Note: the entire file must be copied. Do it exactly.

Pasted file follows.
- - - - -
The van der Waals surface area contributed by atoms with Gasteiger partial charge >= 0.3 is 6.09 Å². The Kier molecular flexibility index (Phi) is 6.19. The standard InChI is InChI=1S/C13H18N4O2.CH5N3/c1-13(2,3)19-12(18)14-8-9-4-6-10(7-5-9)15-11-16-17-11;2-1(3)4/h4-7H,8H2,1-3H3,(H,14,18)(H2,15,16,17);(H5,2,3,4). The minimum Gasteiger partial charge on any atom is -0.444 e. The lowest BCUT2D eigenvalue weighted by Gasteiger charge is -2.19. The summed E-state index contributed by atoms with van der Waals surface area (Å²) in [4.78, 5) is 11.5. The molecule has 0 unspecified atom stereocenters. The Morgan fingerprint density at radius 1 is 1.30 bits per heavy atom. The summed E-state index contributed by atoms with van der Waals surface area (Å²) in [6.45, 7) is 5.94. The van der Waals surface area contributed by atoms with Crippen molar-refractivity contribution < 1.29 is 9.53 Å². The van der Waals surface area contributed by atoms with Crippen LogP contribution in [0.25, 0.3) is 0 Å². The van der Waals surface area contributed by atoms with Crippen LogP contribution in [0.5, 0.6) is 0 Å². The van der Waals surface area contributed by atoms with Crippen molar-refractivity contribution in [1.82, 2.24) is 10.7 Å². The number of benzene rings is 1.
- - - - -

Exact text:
The van der Waals surface area contributed by atoms with Gasteiger partial charge >= 0.3 is 6.09 Å². The Kier molecular flexibility index (Phi) is 6.19. The standard InChI is InChI=1S/C13H18N4O2.CH5N3/c1-13(2,3)19-12(18)14-8-9-4-6-10(7-5-9)15-11-16-17-11;2-1(3)4/h4-7H,8H2,1-3H3,(H,14,18)(H2,15,16,17);(H5,2,3,4). The minimum Gasteiger partial charge on any atom is -0.444 e. The lowest BCUT2D eigenvalue weighted by Gasteiger charge is -2.19. The summed E-state index contributed by atoms with van der Waals surface area (Å²) in [4.78, 5) is 11.5. The molecule has 0 unspecified atom stereocenters. The Morgan fingerprint density at radius 1 is 1.30 bits per heavy atom. The summed E-state index contributed by atoms with van der Waals surface area (Å²) in [6.45, 7) is 5.94. The van der Waals surface area contributed by atoms with Crippen molar-refractivity contribution < 1.29 is 9.53 Å². The van der Waals surface area contributed by atoms with Crippen LogP contribution in [0.25, 0.3) is 0 Å². The van der Waals surface area contributed by atoms with Crippen LogP contribution in [0.5, 0.6) is 0 Å². The van der Waals surface area contributed by atoms with Crippen molar-refractivity contribution in [1.82, 2.24) is 10.7 Å². The number of benzene rings is 1.